Review of On Chesil Beach by Ian McEwan
Ian McEwan is widely regarded as the best contemporary British writer. That is of course disputable, but he is definitely amongst the great ones, I think almost everyone would agree on that. “On Chesil Beach” is a story of small scope, mainly about 2 people and their misfortune, but I think one can learn a great deal from this book about people's lives and the moments that define them.
Perhaps there is even more to learn here than in other Ian McEwan books such as “Amsterdam” or “Solar” which deal with high politics and Noble prize winners. Those are good books of course, but none of his books touched me as deeply as “On Chesil Beach”. Not even the “Ilastrious Attonement” which is a truly great book of much greater scope which deals with war and human suffering on a huge scale.
“On Chesil Beach” is a story about a boy and a girl who have just gotten married and are about to consummate their marriage. The story takes place in England, 1962, before the arrival of the sexual revolution and both are terrified. The events of this terrible night unfold in this great novel that really seems to touch a very deep truth: In our lives there are crucial moments, the moments when important decisions that will change the course of our entire life are made. And many times our reasons for chosing our course are random, mood related, stupid in fact.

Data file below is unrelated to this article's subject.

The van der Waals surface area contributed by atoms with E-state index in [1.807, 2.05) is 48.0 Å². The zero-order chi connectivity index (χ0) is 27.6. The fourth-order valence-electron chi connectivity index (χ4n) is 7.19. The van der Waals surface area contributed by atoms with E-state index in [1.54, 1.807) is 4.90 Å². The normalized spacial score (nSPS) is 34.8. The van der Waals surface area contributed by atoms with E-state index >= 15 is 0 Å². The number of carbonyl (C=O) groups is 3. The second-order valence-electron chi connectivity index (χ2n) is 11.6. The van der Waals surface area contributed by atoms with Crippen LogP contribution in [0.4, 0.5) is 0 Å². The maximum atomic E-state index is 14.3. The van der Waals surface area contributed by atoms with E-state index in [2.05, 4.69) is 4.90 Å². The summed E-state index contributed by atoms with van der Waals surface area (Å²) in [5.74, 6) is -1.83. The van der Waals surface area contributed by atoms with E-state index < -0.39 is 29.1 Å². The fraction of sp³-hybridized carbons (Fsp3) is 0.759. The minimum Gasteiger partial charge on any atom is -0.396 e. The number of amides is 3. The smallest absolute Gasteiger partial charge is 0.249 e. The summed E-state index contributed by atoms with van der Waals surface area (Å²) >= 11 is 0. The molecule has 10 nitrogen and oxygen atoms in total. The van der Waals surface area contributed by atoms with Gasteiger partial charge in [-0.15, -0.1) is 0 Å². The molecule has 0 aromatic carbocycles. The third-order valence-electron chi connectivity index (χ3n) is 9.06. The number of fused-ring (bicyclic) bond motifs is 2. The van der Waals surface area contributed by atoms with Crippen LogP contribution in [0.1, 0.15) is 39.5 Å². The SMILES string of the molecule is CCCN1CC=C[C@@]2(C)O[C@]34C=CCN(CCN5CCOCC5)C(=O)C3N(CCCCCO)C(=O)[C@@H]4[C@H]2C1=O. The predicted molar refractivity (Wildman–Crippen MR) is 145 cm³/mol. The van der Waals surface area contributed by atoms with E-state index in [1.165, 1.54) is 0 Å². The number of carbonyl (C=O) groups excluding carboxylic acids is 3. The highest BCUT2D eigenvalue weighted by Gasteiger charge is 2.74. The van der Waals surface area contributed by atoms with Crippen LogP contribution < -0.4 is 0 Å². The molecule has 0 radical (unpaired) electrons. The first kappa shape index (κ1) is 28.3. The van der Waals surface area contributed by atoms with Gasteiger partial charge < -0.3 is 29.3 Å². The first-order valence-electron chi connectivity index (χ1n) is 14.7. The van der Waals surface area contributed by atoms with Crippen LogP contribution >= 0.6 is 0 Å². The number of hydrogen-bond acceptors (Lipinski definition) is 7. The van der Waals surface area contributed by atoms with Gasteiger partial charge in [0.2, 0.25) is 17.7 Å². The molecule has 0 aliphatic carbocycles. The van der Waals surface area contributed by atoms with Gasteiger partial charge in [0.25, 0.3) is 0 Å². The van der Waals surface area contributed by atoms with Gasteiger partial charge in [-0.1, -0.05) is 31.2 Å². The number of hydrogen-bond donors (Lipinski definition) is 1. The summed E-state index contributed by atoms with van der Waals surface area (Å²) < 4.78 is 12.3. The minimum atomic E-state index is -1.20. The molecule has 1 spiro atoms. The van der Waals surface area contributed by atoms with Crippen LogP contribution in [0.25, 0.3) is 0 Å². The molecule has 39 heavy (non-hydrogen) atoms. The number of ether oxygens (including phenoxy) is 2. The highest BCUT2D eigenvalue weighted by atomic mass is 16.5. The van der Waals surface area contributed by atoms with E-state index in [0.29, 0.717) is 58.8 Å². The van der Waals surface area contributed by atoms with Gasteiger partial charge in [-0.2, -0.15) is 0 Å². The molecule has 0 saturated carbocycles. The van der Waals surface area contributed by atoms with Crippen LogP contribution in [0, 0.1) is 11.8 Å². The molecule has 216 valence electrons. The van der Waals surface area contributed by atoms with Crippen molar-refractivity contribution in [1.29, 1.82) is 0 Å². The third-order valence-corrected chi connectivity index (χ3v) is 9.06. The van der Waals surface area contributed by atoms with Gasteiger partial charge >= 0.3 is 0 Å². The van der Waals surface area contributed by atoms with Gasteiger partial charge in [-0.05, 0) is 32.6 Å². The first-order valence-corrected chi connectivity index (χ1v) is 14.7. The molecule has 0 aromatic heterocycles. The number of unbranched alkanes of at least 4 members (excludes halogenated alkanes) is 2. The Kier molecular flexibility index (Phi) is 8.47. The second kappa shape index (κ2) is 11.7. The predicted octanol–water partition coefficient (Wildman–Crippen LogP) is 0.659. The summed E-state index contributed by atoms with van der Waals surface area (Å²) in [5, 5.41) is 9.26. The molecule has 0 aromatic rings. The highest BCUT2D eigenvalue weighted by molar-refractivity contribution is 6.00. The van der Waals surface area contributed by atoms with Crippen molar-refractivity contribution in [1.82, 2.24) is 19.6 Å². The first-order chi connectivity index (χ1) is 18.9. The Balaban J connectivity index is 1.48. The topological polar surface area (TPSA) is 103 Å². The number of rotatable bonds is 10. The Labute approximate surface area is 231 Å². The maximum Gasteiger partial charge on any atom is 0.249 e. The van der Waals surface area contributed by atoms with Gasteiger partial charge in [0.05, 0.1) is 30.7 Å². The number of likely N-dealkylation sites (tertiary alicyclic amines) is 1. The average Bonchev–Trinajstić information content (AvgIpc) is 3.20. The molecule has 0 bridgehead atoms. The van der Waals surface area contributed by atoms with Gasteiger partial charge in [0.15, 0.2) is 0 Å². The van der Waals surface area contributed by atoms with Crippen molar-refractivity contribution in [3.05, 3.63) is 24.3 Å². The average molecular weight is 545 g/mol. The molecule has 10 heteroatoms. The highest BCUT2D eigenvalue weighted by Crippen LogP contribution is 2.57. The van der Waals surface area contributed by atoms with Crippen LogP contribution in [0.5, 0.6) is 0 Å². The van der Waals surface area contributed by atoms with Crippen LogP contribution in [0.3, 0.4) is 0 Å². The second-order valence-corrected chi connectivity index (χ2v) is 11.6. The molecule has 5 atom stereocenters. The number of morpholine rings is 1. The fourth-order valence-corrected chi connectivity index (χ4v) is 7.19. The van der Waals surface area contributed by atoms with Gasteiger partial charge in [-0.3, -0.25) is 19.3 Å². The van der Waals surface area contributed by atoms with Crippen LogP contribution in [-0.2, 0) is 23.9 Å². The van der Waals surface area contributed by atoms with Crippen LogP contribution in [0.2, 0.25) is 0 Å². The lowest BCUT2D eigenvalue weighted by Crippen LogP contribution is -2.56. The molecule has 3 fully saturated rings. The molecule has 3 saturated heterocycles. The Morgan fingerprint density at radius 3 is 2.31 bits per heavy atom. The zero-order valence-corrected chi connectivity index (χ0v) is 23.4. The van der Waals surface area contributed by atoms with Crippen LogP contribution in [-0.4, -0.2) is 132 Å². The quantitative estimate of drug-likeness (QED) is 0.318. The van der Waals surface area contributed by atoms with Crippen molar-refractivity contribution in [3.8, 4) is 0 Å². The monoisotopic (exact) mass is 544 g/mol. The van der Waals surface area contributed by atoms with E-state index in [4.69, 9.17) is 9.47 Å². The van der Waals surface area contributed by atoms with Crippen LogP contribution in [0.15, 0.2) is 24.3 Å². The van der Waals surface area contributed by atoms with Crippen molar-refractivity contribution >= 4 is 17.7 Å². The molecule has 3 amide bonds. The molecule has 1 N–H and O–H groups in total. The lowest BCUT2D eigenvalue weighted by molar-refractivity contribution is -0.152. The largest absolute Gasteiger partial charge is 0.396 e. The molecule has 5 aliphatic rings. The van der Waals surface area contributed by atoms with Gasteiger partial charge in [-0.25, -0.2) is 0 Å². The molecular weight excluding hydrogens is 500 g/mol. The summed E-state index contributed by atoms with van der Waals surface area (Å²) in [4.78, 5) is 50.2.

If you have made some bad choices in your life, this book will certainly bring them back to you, I am afraid to say. If you are young and haven't had the chance to make such big mistakes- well who knows, it might just save you. The emotional Ping Pong that develops between the newly wed on this crucial night is both gripping and somewhat depressing. But it will give you a lot to think about and it's just a great reading experience, as Ian McEwan is such a great writer.
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